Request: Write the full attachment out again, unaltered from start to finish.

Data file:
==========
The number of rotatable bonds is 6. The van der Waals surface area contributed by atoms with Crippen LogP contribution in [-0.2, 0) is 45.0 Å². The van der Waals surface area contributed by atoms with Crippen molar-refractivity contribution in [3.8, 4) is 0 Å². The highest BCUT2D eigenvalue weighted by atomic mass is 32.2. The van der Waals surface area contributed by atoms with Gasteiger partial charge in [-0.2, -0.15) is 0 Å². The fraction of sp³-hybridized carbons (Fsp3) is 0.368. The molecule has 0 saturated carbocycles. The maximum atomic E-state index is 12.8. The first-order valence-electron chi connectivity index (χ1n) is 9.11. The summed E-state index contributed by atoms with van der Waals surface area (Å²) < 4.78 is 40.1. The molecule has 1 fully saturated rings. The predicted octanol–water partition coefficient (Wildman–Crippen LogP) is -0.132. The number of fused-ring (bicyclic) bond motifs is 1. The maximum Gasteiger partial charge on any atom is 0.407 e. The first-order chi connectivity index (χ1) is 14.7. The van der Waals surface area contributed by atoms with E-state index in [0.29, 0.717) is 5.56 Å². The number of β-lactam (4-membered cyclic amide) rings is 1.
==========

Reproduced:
The number of rotatable bonds is 6. The van der Waals surface area contributed by atoms with Crippen LogP contribution in [-0.2, 0) is 45.0 Å². The van der Waals surface area contributed by atoms with Crippen molar-refractivity contribution in [3.8, 4) is 0 Å². The highest BCUT2D eigenvalue weighted by atomic mass is 32.2. The van der Waals surface area contributed by atoms with Gasteiger partial charge in [-0.2, -0.15) is 0 Å². The fraction of sp³-hybridized carbons (Fsp3) is 0.368. The molecule has 0 saturated carbocycles. The maximum atomic E-state index is 12.8. The first-order valence-electron chi connectivity index (χ1n) is 9.11. The summed E-state index contributed by atoms with van der Waals surface area (Å²) < 4.78 is 40.1. The molecule has 1 fully saturated rings. The predicted octanol–water partition coefficient (Wildman–Crippen LogP) is -0.132. The number of fused-ring (bicyclic) bond motifs is 1. The maximum Gasteiger partial charge on any atom is 0.407 e. The first-order chi connectivity index (χ1) is 14.7. The van der Waals surface area contributed by atoms with E-state index in [0.29, 0.717) is 5.56 Å². The number of β-lactam (4-membered cyclic amide) rings is 1.